Erlanger votes to enact resilience fund, lower property taxes

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The Erlanger City Council voted to enact a special resiliency fund in the city’s budget and institute new property tax rates at a special legislative meeting on Tuesday.

The meeting was held specifically to vote on these measures and the new fiscal year’s wage scale for city employees, which also passed.

The new tax rates are as follows:

  • New real property tax rate: $0.248/$100 of property valuation
  • New personal property tax rate: $0.198/$100 of property valuation

These rates are reductions for both real property and personal property from the previous year:

  • Former real property tax rate: $0.301/$100 of property valuation
  • Fromer personal property tax rate: $0.296/$100 of property valuation

Although the new rates are a reduction from the preceding year’s rates, the city expects to bring in more revenue–$4,979,680.9 compared to last year’s $4,708,559.92–due to increased property valuation in the city.

No discussion took place about the taxes, but one council member voted against the new tax rates, Renee Skidmore, who’s sat on the council for 16 years.

She didn’t think the rates were low enough and worried what the broader market trends, which have seen steep increases in property values throughout the region, meant for homeowners.

“Houses that used to sell for $95,000 now are $250,000,” Renee Skidmore said. “It’s got to bust some time.”

The resiliency fund, on the other hand, is the result of conversations among council members over the last few months, although the initial idea for a special rainy day-type fund began in the summer of last year.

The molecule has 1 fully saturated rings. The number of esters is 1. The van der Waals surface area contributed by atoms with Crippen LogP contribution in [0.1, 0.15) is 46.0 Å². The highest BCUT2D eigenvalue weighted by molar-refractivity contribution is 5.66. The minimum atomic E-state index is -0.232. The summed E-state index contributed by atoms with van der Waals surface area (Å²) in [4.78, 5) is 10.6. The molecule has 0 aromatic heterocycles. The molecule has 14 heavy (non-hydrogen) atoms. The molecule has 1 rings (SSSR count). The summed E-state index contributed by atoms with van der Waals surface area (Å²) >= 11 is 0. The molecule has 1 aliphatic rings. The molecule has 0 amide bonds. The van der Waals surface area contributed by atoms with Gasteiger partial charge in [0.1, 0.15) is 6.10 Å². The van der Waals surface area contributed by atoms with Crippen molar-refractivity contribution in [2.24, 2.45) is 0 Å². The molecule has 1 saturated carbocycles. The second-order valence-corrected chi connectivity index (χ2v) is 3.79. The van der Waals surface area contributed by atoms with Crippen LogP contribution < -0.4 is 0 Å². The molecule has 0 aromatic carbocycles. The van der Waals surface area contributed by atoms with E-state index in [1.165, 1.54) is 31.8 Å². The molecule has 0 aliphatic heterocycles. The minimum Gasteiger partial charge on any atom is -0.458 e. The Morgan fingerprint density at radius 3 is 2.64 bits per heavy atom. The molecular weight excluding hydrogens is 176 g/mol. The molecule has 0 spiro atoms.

First proposed by former council member Gary Meyer in July of 2022, the idea eventually led to the council moving $5 million from unrestricted reserves in the city’s general fund at the end of last year into Erlanger’s capital fund. This change restricted the use of the money for investment into essential public goods, like emergency vehicles and infrastructure repair.

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Council member Tyson Hermes brought the funds up again at the beginning of the year, expressing a desire to create a discrete budget line item and specific triggers for the use of the funds, such that they wouldn’t be spent erroneously or inadvertently.

Discussion went back and forth over the subsequent months, with council members disagreeing on where in the budget the money should go, on what it could be spent and the mechanisms that would trigger the city’s use of the money.

Hermes had presented an ordinance proposal in June that added triggering mechanisms for the money’s usage, but it proved unpopular among some of the council members, particularly Council Members Rebecca Reckers, Jennifer Jasper-Lucas and Tom Cahill, who were vocal in their opposition to additional strictures on the money.

As an alternative, Reckers proposed the idea of a resilience fund, which would delineate specifically how the money could be used and where it ought to be kept.

“The Resilience Fund has been established by the City of Erlanger for the purpose of providing funds for an urgent event that affects the safety of public (e.g., declaration of economic emergency, or other specific circumstances such as slow economic growth or a natural disaster…) for unexpected revenue declines that are projected to continue for more than 2 years,” the ordinance reads.

The new ordinance would return the money to the city’s general fund. Although this would grant the city more leeway in spending the money, it would still have to meet the triggering standards in the ordinance. The $5 million set aside would serve as a minimum balance for the fund and any drop below that minimum would need to be replenished within two years.

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Renee Skidmore and Don Skidmore were the only two council members to vote against establishing the resilience fund. They both declined to comment on the matter.

The council must now propose and vote on a budget amendment to move the $5 million back into the budget’s general fund. This will occur in October.

Read the full ordinance around the resilience fund here. You can also get a refresher on property taxes and how they work by reading our tax explainer.

The next meeting of the Erlanger City Council will take place on Tuesday, Sept. 19 at 7 p.m. at the Erlanger City Building on Commonwealth Ave.

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